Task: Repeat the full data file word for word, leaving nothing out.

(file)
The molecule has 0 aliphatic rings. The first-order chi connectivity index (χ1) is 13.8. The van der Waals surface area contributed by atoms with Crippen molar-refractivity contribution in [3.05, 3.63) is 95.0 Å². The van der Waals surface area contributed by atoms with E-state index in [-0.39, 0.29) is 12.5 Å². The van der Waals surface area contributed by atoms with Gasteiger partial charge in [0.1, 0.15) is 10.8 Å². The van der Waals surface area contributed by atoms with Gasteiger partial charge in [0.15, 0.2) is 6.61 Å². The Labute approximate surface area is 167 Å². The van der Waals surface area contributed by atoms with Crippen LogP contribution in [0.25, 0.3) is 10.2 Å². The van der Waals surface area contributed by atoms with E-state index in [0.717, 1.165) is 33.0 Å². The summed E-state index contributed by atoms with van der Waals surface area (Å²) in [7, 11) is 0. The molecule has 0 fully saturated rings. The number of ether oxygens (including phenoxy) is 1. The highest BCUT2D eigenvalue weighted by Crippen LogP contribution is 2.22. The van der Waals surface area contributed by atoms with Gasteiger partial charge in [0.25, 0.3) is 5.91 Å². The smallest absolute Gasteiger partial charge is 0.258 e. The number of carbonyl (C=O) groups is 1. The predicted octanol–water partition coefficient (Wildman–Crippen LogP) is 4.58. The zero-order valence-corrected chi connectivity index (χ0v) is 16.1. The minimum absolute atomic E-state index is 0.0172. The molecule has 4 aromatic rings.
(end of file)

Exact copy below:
The molecule has 0 aliphatic rings. The first-order chi connectivity index (χ1) is 13.8. The van der Waals surface area contributed by atoms with Crippen molar-refractivity contribution in [3.05, 3.63) is 95.0 Å². The van der Waals surface area contributed by atoms with E-state index in [-0.39, 0.29) is 12.5 Å². The van der Waals surface area contributed by atoms with Gasteiger partial charge in [0.1, 0.15) is 10.8 Å². The van der Waals surface area contributed by atoms with Gasteiger partial charge in [0.15, 0.2) is 6.61 Å². The Labute approximate surface area is 167 Å². The van der Waals surface area contributed by atoms with Crippen LogP contribution in [0.25, 0.3) is 10.2 Å². The van der Waals surface area contributed by atoms with E-state index in [0.717, 1.165) is 33.0 Å². The summed E-state index contributed by atoms with van der Waals surface area (Å²) in [7, 11) is 0. The molecule has 0 fully saturated rings. The number of ether oxygens (including phenoxy) is 1. The highest BCUT2D eigenvalue weighted by Crippen LogP contribution is 2.22. The van der Waals surface area contributed by atoms with Gasteiger partial charge in [0.25, 0.3) is 5.91 Å². The smallest absolute Gasteiger partial charge is 0.258 e. The number of carbonyl (C=O) groups is 1. The predicted octanol–water partition coefficient (Wildman–Crippen LogP) is 4.58. The zero-order valence-corrected chi connectivity index (χ0v) is 16.1. The minimum absolute atomic E-state index is 0.0172. The molecule has 4 aromatic rings.